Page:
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During my travels, my compensation for free accommodation for one night, was for me to write a daily travel diary. Of how I got to my next location, the people who would host me, the food I was offered and everything else. Below you find the archives of the highly extensive reports. Know that English is not my native language and most reports were written at high speed around midnight. Enjoy.

Thursday, 4 July 2002
Port Hedland --> Karratha, WA, Australia

What a beautiful day it is. While the Americans celebrate their independence, life goes on the normal way in Australia and this backpacker gets on the road again. Towards Perth, that seems to be another few days of hitchhiking away. But I never expected what happened today when the Pilbara Police District decided to give me a ride in a police car.

I had another breakfast with my last chocolate paste sandwiches and did some writing on my laptop. I had a coffee and enjoyed the fresh morning sun. I noticed how it's getting a bit cooler the more I move south. I also noticed how the air reeked of iron, the main industry of Port Hedland. The big iron ore factories were located not far from the Dingos Oasis hostel.

Jess and Phoebe took off around 10ish and I wished them luck with their hitchhiking. If I'd be in Perth in three weeks, they'd be back and they'd promised me a party night out whenever I'd still be there. That always sounds good.

Sue took me along in the open roof Volkswagen van, as she had to do a pick-up at the bus station in town. Here I hauled my gear into the car of the Port Hedland Backpackers as the driver offered to drop me on the highway, out of town.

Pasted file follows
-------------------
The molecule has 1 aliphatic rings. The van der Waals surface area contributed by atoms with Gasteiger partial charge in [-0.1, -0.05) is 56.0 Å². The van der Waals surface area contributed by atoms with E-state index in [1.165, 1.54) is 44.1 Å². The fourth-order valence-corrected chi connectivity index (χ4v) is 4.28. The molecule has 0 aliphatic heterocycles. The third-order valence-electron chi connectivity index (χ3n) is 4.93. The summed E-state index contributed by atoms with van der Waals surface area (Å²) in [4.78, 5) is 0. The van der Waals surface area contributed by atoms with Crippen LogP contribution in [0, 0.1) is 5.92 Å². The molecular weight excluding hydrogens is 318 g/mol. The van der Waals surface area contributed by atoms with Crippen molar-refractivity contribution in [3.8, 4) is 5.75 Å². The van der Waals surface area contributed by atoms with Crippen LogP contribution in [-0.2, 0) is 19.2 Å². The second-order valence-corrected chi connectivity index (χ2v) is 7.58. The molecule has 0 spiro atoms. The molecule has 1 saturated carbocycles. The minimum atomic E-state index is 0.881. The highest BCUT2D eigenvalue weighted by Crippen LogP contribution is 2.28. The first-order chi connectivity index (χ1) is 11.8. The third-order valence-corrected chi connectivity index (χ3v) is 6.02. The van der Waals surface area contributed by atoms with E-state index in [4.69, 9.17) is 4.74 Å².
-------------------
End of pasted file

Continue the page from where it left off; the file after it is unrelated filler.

Man, what an empty place was that. It occurred to me that if you live in a place like Port Hedland, you really live there. People don't seem to leave it (and see me hitchhiking along the road).

It took me over an hour to realize that I wasn't going to have any luck at the crossing I was standing. I decided to carry everything I have on my back and start walking for a while. Maybe I'd be luckier to be hitchhiking along a long stretch of road with nothing around me.

And I got a bit luckier, because an old lady pulled over with an overloaded van that was camping around on the west coast of Australia. I couldn't really communicate with her, as soon as I got my stuff in the van (which took a while because she had her entire house in there), she started rattling off stories about her birth in former Eastern Germany, the destruction of her life by her ex-husband, the freedom of Australia, her health problems (and she lit another cigarette), the weather, the mozzies that seem to die when it gets colder, about Europe and drugs and about the concentration camps for asylum seekers here nearby, and etcetera.

I could only thank her for the ride when she dropped me off along the road, near some dry river. There she would be camping the night. From here I started hitching southwest again.

The lady dropped me off 100km west of Port Hedland, where except a river shore camping ground, there was absolutely nothing else. Dry bush and cattle land surrounded me for as far as I could see. I walked along a piece of road and realized that next to the people who made this road, nobody else had probably walked here!

I got a bit worried when after two hours of waiting, sitting around, putting on sunscreen, counting the ants that walked their path next to me, only four cars had passed and they all just drove on. Of course! Who would pick up a hitchhiker along a deserted road! He must have a strange reason to be hitchhiking there!

That's when I decided to start waving at the next cars, to get their attention from far away and help them understand that I am desperate for a ride along!

Oh. God. A. Car. Pulled. Over.
Yes! I ran to the passenger window and stuck my head inside. There was something I did not really expect around here.


Three uniformed police coppers looked at me. "What are you doing here?" the one at the passengers seat asked me. "I am hitchhiking," I said. "First of all, hitchhiking is prohibited in every state of Australia..."

I knew that, but it's only a big crime when you do it at the wrong spots so you could cause accidents. That did not really seem possible out here in the hot sun. "...and you were just waving to cars. You are only allowed to wave at cars when you are in trouble."

I listened to him and looked around me. In a circle of over 150km there was nothing civilized around me. My water bottle was empty already and it was pretty hot. Wasn't that enough of a trouble?